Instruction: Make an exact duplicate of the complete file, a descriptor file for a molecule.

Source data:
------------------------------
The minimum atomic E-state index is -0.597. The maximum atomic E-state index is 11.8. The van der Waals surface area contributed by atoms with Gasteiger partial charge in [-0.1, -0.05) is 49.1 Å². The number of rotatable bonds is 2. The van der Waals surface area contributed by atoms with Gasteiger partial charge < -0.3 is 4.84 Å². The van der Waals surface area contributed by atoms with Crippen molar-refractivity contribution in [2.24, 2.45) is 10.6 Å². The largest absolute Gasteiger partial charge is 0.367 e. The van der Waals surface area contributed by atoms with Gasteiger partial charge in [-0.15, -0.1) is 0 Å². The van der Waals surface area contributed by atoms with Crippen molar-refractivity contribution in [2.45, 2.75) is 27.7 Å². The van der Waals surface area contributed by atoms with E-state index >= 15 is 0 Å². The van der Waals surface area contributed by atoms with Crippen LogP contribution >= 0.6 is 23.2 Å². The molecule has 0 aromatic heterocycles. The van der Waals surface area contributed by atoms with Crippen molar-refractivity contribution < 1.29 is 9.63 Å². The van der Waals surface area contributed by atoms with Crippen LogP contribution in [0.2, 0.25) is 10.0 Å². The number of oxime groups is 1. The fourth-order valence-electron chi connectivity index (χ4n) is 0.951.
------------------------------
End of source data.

The minimum atomic E-state index is -0.597. The maximum atomic E-state index is 11.8. The van der Waals surface area contributed by atoms with Gasteiger partial charge in [-0.1, -0.05) is 49.1 Å². The number of rotatable bonds is 2. The van der Waals surface area contributed by atoms with Gasteiger partial charge < -0.3 is 4.84 Å². The van der Waals surface area contributed by atoms with Crippen molar-refractivity contribution in [2.24, 2.45) is 10.6 Å². The largest absolute Gasteiger partial charge is 0.367 e. The van der Waals surface area contributed by atoms with Gasteiger partial charge in [-0.15, -0.1) is 0 Å². The van der Waals surface area contributed by atoms with Crippen molar-refractivity contribution in [2.45, 2.75) is 27.7 Å². The van der Waals surface area contributed by atoms with E-state index >= 15 is 0 Å². The van der Waals surface area contributed by atoms with Crippen LogP contribution >= 0.6 is 23.2 Å². The molecule has 0 aromatic heterocycles. The van der Waals surface area contributed by atoms with Crippen molar-refractivity contribution < 1.29 is 9.63 Å². The van der Waals surface area contributed by atoms with Crippen LogP contribution in [0.2, 0.25) is 10.0 Å². The number of oxime groups is 1. The fourth-order valence-electron chi connectivity index (χ4n) is 0.951.